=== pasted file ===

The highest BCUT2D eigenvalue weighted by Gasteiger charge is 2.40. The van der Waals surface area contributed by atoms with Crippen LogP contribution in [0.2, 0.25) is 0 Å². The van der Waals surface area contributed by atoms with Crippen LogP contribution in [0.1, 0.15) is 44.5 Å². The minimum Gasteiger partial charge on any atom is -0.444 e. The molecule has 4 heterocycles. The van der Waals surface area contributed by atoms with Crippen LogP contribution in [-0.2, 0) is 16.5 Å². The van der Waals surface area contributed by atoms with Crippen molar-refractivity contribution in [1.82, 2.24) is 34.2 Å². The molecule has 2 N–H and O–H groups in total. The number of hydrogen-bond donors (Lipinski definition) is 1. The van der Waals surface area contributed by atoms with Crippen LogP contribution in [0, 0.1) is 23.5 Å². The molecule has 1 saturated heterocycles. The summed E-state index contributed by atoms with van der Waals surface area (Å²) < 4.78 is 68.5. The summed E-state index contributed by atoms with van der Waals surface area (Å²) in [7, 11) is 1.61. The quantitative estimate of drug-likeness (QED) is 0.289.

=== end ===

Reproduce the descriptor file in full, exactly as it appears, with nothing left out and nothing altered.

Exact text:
The highest BCUT2D eigenvalue weighted by Gasteiger charge is 2.40. The van der Waals surface area contributed by atoms with Crippen LogP contribution in [0.2, 0.25) is 0 Å². The van der Waals surface area contributed by atoms with Crippen LogP contribution in [0.1, 0.15) is 44.5 Å². The minimum Gasteiger partial charge on any atom is -0.444 e. The molecule has 4 heterocycles. The van der Waals surface area contributed by atoms with Crippen LogP contribution in [-0.2, 0) is 16.5 Å². The van der Waals surface area contributed by atoms with Crippen molar-refractivity contribution in [1.82, 2.24) is 34.2 Å². The molecule has 2 N–H and O–H groups in total. The number of hydrogen-bond donors (Lipinski definition) is 1. The van der Waals surface area contributed by atoms with Crippen LogP contribution in [0, 0.1) is 23.5 Å². The molecule has 1 saturated heterocycles. The summed E-state index contributed by atoms with van der Waals surface area (Å²) < 4.78 is 68.5. The summed E-state index contributed by atoms with van der Waals surface area (Å²) in [7, 11) is 1.61. The quantitative estimate of drug-likeness (QED) is 0.289.